[00:27:58] Dr. JB: And tackling that inner critic, because the inner critic is the harshest critic. How did you battle that inner critic?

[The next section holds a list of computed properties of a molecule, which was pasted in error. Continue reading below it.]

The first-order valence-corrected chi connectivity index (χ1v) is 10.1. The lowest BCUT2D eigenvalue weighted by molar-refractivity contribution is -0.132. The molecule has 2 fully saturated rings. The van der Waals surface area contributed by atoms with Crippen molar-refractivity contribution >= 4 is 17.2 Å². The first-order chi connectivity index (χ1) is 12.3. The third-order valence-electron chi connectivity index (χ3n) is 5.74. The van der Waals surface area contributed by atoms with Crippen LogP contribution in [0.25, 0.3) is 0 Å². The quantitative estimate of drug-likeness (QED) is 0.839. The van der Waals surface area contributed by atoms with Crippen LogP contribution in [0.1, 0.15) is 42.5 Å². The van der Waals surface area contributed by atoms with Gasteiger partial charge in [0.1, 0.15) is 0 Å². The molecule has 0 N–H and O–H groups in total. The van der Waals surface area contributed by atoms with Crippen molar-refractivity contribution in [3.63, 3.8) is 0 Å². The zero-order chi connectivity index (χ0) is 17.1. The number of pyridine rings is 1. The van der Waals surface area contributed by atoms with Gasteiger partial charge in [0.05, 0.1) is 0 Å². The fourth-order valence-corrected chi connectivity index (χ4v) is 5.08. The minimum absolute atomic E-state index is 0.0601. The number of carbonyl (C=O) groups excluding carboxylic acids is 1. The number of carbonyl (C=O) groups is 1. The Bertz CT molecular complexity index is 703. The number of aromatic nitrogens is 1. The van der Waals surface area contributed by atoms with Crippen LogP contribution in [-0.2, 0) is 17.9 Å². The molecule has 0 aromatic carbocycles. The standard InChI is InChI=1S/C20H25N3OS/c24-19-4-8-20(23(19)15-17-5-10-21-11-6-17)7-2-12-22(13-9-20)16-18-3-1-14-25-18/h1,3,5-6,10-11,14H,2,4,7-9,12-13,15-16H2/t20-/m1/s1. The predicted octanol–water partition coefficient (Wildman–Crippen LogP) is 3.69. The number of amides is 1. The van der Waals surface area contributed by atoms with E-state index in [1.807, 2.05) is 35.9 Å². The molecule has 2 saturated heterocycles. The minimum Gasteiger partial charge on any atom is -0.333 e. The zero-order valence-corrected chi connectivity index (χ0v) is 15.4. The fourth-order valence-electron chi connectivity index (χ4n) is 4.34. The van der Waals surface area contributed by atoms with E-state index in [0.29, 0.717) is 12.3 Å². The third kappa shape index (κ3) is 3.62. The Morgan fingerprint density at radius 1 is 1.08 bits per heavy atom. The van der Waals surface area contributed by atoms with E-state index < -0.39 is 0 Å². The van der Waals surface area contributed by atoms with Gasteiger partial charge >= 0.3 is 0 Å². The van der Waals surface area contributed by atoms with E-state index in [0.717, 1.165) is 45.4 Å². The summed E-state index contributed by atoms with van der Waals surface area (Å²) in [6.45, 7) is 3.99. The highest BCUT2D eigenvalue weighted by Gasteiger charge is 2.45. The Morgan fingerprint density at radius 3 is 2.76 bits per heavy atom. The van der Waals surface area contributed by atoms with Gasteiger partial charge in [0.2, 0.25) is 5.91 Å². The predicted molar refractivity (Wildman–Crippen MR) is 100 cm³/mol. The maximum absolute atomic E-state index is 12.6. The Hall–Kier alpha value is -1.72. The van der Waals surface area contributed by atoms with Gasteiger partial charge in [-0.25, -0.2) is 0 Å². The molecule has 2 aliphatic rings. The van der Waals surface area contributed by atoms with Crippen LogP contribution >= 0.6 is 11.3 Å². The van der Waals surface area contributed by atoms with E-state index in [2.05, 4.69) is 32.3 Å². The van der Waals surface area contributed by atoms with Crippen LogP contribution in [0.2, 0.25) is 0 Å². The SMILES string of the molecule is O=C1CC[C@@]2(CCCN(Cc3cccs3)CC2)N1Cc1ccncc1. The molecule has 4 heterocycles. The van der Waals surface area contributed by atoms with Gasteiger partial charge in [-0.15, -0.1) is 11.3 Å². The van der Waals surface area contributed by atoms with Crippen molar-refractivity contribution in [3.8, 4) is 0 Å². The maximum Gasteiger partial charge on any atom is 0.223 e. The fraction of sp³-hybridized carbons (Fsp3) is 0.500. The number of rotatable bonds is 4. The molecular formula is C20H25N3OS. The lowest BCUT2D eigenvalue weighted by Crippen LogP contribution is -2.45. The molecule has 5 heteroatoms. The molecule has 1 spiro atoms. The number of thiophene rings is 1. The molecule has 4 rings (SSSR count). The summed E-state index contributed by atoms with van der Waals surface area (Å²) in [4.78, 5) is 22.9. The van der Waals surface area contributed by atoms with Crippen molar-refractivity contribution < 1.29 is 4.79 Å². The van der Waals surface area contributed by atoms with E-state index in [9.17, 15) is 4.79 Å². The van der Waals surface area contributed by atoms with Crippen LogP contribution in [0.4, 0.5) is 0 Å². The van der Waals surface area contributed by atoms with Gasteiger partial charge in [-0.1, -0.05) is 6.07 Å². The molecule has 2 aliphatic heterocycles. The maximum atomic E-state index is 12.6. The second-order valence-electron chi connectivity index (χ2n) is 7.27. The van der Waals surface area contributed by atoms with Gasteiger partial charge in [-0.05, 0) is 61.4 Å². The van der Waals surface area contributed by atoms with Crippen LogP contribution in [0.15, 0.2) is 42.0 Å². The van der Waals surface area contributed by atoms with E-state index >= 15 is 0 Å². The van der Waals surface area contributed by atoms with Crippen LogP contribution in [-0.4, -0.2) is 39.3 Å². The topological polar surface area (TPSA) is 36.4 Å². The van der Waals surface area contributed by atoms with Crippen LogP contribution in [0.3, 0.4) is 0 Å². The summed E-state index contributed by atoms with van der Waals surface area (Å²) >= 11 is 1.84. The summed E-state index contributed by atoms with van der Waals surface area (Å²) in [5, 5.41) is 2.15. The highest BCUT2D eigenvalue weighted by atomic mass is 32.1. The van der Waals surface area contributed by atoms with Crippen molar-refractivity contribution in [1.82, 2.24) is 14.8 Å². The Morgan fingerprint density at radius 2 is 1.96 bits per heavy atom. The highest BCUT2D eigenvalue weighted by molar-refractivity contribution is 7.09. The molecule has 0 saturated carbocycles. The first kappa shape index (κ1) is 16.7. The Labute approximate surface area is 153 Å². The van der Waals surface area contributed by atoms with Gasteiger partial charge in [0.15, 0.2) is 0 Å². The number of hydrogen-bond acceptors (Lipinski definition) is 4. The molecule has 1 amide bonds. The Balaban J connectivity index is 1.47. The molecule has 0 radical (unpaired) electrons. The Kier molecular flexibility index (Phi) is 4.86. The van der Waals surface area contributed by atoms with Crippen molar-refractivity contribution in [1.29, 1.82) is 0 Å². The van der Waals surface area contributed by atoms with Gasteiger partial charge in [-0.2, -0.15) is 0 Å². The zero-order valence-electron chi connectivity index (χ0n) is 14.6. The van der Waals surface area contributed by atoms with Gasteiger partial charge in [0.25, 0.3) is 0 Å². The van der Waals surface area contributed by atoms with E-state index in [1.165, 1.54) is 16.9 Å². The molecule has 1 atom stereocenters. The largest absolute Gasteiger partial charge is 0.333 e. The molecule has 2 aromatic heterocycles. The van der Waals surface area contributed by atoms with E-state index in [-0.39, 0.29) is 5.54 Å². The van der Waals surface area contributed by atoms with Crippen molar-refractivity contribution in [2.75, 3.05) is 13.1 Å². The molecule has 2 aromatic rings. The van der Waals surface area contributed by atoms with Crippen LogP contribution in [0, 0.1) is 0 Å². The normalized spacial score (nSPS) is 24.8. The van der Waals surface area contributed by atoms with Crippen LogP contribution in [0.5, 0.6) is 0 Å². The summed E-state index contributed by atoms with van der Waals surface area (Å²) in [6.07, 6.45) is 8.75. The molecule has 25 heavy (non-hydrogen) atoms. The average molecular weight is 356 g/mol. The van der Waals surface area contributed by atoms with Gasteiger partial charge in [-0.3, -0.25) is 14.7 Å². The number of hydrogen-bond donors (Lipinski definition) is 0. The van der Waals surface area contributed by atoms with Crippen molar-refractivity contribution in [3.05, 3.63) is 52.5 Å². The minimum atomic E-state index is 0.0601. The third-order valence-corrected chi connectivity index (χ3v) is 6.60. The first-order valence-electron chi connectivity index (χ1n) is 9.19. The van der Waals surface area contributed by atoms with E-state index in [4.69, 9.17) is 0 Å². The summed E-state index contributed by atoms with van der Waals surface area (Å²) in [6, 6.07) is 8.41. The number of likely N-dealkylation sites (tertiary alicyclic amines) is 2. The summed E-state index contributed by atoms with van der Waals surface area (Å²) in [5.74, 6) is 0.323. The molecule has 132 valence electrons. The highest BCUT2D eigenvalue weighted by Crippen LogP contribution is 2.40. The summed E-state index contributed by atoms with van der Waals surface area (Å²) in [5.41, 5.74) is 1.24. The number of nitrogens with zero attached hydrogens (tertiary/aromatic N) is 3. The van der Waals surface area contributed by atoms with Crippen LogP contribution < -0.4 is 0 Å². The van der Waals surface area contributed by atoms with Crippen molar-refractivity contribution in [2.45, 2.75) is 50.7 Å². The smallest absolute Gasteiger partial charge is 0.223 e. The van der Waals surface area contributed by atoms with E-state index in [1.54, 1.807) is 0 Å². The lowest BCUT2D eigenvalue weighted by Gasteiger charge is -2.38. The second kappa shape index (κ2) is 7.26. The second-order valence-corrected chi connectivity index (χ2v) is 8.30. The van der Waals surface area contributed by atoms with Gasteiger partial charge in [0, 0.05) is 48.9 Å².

[00:28:07] Dr. Shaker: So I continue to battle him, but the only way that I had a chance was actually to befriend him and understand where he comes from. And there are many tools that you can use to explore that, so I think the first step is, is really just observing these thoughts. We’ve all studied the, the vagus nerve and we know that it’s the 10th cranial nerve, that it has the two branches, has all these afferent and efferent branches, and it pretty much like we know that it supplies almost all of our organs, but most notably, the heart and respiratory system and the gut, and really like this idea of taking a breath doesn’t have to be a meditative practice, you don’t have to like download an app, but just really taking a large inhale and a slower exhale, activates that autonomic nervous system and the parasympathetic system, which gets us in a more of a creative space. And when I started learning that, and I didn’t learn that while I was studying anatomy, I learned that when I started reading into psychology to heal myself, and that connected with this idea, “oh, of course, there’s this vagus nerve I know that runs through my body that can actually help me relax in moments of pressure.” So what I realized is that as long as I’m under this feeling, a feeling of burnout, my sympathetic system is mostly activated and I’m in this tense space where I can’t– and that’s where the inner critic can kind of get the best of me, so I feel like, this, this idea of regulating my nervous system, helped me then create the space to learn what I’m feeling rather than what I’m supposed to be feeling, and that’s really what opened the door to, “okay, so now that I’m feeling that I’m not doing enough, that’s the overwhelming feeling that’s there, so where is that coming from?” And that inner critic, what does he want?